Lost Connection, an Earthwatch event

Doors to the Royal Geographical Society are open to the greats of scientific exploration. Tales of expeditions and adventure have filled it’s halls but I imagine none ever told of Dragons and Talking Trees. At a special charity event organised by the Earthwatch Institute, 5 brave finalists were invited to pitch in front of wildlife celebrities and business leaders. Their prize? The chance to win £5,000 in funding to help reconnect people with nature.

The award was timely. Just 24 hours earlier, a national State of Nature report was published. Bringing together data and expertise from over 50 environmental organisations, this document underlines how wildlife is faring across the UK. The news is not good. The report reveals that 56 per cent of the species studied have declined over recent decades. More than one in ten of all the species assessed are under threat of disappearing from our shores altogether. However, targeted conservation projects can produce success stories. Perhaps the winner of Lost Connection will go on to inspire and engage a whole new audience of wildlife enthusiasts.

The hot seats in this environmental Dragons’ Den were taken by TV presenters Ellie Harrison (Countryfile) and Nigel Marvin, along with Estelle Bailey (BBOWT), Dr Andrew White (Said Business School) and Phil Clarke (Consciam).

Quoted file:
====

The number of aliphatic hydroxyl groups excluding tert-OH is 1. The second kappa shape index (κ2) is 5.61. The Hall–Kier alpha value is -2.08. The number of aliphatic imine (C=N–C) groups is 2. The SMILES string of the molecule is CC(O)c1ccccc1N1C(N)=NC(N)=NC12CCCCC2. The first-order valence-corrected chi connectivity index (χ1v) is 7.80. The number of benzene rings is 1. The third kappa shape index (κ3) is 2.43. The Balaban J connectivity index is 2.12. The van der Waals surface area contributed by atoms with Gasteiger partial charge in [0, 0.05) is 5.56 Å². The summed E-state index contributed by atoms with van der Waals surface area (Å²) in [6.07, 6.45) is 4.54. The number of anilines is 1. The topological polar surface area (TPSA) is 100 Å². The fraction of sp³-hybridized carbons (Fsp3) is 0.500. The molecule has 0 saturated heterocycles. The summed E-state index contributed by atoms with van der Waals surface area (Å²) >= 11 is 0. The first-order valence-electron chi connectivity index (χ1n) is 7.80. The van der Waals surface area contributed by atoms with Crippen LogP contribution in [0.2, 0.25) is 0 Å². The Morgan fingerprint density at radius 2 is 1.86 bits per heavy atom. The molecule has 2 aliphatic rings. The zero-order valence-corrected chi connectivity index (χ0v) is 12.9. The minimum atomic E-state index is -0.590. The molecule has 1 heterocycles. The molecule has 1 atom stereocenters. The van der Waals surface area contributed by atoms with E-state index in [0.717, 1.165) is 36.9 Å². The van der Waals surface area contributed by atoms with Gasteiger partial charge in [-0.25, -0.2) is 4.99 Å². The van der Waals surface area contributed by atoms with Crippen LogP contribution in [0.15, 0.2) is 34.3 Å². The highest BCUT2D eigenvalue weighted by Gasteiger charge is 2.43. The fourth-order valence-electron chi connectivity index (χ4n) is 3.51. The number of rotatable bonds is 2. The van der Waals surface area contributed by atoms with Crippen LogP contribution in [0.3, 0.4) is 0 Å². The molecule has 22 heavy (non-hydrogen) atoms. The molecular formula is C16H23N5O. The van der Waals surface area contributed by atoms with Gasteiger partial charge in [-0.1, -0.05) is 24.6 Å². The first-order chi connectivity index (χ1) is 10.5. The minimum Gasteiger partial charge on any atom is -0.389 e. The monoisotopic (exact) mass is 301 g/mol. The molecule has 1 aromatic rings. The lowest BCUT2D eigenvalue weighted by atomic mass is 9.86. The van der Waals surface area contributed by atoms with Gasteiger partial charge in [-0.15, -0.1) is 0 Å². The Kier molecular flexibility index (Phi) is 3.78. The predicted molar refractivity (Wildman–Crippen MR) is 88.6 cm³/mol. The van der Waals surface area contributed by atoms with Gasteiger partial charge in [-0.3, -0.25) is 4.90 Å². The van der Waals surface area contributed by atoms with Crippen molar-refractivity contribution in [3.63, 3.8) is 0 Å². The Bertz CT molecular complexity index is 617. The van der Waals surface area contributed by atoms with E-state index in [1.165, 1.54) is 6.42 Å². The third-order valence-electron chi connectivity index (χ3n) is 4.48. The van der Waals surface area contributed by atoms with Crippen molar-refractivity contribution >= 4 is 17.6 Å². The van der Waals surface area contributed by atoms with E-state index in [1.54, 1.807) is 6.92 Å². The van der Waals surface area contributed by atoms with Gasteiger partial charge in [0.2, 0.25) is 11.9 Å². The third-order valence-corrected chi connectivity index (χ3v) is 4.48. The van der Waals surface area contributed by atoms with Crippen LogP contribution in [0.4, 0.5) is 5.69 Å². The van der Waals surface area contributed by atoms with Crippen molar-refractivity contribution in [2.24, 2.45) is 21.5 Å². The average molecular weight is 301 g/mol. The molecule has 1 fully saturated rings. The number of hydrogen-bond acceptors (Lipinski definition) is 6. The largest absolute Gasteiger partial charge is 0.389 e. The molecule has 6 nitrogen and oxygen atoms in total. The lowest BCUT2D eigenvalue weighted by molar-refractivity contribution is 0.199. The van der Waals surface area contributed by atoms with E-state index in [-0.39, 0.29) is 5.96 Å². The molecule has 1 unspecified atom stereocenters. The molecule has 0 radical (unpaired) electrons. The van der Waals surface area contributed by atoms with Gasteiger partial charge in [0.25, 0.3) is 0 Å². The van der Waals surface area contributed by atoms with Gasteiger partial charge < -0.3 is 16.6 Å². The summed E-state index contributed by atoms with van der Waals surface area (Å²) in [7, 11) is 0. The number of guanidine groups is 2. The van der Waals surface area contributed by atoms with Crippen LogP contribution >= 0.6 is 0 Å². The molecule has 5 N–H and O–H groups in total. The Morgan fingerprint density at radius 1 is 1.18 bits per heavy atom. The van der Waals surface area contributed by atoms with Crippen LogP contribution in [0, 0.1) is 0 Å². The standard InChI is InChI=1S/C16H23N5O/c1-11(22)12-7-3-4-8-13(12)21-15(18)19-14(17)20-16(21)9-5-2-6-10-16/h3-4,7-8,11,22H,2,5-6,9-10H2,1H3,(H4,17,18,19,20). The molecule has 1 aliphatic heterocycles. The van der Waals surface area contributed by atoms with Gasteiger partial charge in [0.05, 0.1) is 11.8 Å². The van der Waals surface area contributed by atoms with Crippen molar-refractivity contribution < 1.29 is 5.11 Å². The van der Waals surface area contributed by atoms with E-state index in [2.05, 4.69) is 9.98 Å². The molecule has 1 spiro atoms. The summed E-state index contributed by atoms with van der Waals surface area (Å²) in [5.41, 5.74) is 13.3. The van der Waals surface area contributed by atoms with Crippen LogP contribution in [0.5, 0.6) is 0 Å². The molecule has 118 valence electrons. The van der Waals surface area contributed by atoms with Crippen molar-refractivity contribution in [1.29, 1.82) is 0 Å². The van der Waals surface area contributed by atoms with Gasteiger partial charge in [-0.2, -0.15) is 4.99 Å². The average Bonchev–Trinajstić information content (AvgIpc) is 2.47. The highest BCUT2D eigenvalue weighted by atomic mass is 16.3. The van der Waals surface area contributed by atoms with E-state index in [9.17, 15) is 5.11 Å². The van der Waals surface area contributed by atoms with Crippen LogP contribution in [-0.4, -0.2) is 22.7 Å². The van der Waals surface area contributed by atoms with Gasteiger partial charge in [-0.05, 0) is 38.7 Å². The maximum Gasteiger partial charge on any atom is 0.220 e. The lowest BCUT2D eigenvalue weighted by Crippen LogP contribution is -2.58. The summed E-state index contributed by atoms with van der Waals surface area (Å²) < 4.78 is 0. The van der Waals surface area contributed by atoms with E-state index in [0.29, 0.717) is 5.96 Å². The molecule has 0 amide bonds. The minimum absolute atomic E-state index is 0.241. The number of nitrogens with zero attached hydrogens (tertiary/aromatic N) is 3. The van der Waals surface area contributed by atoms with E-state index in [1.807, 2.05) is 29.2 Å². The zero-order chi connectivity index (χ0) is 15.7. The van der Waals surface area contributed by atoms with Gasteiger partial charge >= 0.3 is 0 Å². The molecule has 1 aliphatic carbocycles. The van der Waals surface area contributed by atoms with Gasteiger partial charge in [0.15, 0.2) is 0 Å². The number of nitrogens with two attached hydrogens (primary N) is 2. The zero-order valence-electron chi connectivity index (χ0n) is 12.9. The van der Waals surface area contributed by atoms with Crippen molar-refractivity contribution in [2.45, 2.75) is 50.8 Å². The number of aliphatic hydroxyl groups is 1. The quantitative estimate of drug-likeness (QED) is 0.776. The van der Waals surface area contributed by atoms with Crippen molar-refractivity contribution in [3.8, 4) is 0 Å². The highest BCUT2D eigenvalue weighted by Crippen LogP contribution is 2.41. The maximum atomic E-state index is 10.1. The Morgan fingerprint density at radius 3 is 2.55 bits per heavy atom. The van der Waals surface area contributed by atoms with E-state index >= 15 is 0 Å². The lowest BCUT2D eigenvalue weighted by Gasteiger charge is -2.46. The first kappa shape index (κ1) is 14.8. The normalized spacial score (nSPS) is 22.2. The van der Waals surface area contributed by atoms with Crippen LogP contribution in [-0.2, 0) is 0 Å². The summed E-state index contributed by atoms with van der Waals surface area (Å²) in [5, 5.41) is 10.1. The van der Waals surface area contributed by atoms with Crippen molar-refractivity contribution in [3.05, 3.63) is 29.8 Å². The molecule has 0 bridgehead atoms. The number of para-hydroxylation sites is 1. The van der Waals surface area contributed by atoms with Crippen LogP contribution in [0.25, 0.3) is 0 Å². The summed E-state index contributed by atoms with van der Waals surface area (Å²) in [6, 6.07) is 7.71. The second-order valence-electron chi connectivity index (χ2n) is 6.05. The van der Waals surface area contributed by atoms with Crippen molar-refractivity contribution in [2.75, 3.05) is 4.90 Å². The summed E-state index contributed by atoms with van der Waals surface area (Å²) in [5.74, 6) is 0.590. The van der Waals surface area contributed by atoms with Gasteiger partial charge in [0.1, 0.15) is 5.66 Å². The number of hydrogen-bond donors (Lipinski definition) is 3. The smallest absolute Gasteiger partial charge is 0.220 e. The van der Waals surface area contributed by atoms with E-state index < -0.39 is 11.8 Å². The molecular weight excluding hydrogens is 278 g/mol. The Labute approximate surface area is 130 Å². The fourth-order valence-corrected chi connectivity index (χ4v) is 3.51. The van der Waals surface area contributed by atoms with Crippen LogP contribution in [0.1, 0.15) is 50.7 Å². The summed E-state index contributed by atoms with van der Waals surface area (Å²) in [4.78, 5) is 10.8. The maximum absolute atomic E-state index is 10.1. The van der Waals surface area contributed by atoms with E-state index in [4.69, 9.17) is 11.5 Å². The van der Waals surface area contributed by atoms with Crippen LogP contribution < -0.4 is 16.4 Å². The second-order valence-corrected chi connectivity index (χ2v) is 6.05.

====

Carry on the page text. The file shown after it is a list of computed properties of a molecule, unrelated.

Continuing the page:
Presenter and explorer, Paul Rose, invited each finalist to pitch their inspirational project plans. The Dragons heard how poetry, pop music, trail cameras, ‘talking’ trees and wild games can all be used to excite, entertain and nurture an interest in conservation.

Voting was close. The Dragons ruled in favour of Wild Games but an enthusiastic audience nudged Catch Me if You CAM into prize position. This winning project, presented by Keri Langridge of Scottish Wildcat Action, will use trail cameras to bring young people “face to furry-face” with secretive local wildlife. In light of findings from the State of Nature report, it’s great to see support for a project that will raise awareness of Britain’s hidden creatures. As Keri herself said, “if people don’t see it then they don’t know it’s there” – and without awareness, conservation becomes a whole lot harder. Congratulations Keri!

Read more about each pitch on the Earthwatch website or watch the event in full, below.

Interested in Citizen Science? Discover more at Earthwatch.org